IoT tech matters, but the "gee whiz" phase is moving to practical, business model concerns.
Like previous trade shows, this year’s inaugural Mobile World Congress Americas (MWCA) in San Francisco will have plenty of emphasis on IoT. The big difference this year? Both Verizon and AT&T have launched their nationwide LTE Cat-M networks, bringing a new set of competition for all of the low-power wide area network (LPWAN) players hoping to get a slice of the pie.
While European operators have been more focused on Narrowband IoT (NB-IoT)/Cat-NB1, many operators are expected to deploy both the NB-IoT and Cat-M standards-based technologies. Verizon, AT&T, Vodafone, Vodacom, Deutsche Telekom, China Unicom, Etisalat, LG Uplus and KT have all launched IoT networks using either LTE-M/Cat-M1 or NB-IoT/Cat-NB1, and other operators have plans to launch later this year or next, according to the Global mobile Suppliers Association (GSA).
One of the six core event themes this year at MWCA 2017 is Consumer IoT, with panels devoted to subjects such as investing in the IoT, and there will be IoT talks on the show floor. The talks provide a platform for thought leaders to share their ideas about the wider societal impact of IoT, such as overcoming climate change, disease and traffic congestion. Arrow, Ruckus, TomTom Maps, Datora, Inmarsat, Kore and PacketZoom are among the companies participating in those talks.
Trade shows typically are a time to feature unique use cases, and major vendors are expected to do the same here. Smart water meters, air quality monitors, parking solutions and even pet tracking are some of the use cases recently tested or commercialized.
But applications like tracking cattle and bicycles are fairly well known. In fact, in China, Mobike rentals have been so popular that the problem now is bikes piling up like haystacks. So analysts aren’t expecting to be dazzled by brand new IoT use cases at MWCA.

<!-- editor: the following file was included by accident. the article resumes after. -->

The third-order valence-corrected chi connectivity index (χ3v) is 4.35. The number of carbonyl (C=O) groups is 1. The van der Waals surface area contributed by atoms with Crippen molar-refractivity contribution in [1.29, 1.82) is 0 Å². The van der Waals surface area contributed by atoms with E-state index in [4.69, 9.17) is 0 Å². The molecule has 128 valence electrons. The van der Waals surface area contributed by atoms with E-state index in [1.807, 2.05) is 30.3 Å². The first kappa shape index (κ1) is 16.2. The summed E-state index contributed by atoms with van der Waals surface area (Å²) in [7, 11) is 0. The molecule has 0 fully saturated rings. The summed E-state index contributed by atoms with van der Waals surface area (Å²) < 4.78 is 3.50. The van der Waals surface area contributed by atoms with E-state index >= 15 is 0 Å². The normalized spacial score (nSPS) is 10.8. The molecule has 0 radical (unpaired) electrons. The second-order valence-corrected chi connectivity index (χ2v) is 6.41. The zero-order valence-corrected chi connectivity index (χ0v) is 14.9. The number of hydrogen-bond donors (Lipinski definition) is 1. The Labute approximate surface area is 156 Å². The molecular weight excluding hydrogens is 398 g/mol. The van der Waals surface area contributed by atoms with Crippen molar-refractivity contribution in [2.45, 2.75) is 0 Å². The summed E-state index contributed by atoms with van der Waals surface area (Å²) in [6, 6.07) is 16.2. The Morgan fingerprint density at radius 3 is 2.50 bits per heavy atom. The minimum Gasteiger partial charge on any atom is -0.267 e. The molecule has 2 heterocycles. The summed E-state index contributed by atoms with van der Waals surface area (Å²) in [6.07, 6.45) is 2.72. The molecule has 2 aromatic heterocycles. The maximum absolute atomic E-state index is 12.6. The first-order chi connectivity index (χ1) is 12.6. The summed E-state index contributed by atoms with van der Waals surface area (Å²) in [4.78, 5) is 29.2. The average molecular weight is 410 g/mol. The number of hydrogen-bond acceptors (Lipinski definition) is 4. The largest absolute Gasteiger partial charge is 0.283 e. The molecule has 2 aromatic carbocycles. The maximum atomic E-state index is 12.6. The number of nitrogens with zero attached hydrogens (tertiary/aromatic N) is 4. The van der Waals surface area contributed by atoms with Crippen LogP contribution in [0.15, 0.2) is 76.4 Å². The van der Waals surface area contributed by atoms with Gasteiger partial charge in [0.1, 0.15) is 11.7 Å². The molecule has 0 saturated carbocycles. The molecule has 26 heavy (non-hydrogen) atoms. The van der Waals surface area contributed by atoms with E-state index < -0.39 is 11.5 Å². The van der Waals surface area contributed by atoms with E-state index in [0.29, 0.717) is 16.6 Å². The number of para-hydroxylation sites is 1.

“We’ve been looking at this for a couple of years so I don’t expect to be surprised by new use cases,” said Joe Madden, principal analyst at Mobile Experts. “I think we’re reaching a step now where it’s more about bringing costs down, making things interoperable between vendors, between different systems, how do you analyze the data. I think we’re getting to a more interesting phase of IoT where it’s not just about ‘gee whiz.’ It’s more going to be about making it practical and going from the early adopters to more mainstream.”
Both Verizon and AT&T are buckling down on IoT, and there’s a good reason for that: They have to. Considering the market is saturated with smartphones and that there’s increasing pressure on pricing—much of it caused by T-Mobile—AT&T and Verizon have to look at what’s next. The IoT is one of the answers to that “what’s next?” question, Madden said. It’s a way for them to create new revenue of the kind they like: high-dollar value for every kilobit of data that gets sent. Right now, “they need to find a way to pump up the dollars per byte,” he said.
Peter Jarich, chief analyst of global telecom and IT for GlobalData, agreed. As much as the discussion around Cat-M vs. NB-IoT vs. proprietary LPWA technology issues is important, the business model and value chain components are probably more important, he said.
Ultimately, he said, “whatever the technology, getting into verticals will require specific expertise and integration skills.” Verizon and AT&T are already working on that, but the sheer breadth of the IoT opportunities means they’ll all need to rely on integrators—putting everyone (including proprietary vendors) on the same footing. “The difference then becomes one of coverage and pricing with pricing advantages (hopefully) pulled in thanks to higher margin add-ons like analytics, app development, security services, etc.,” Jarich said.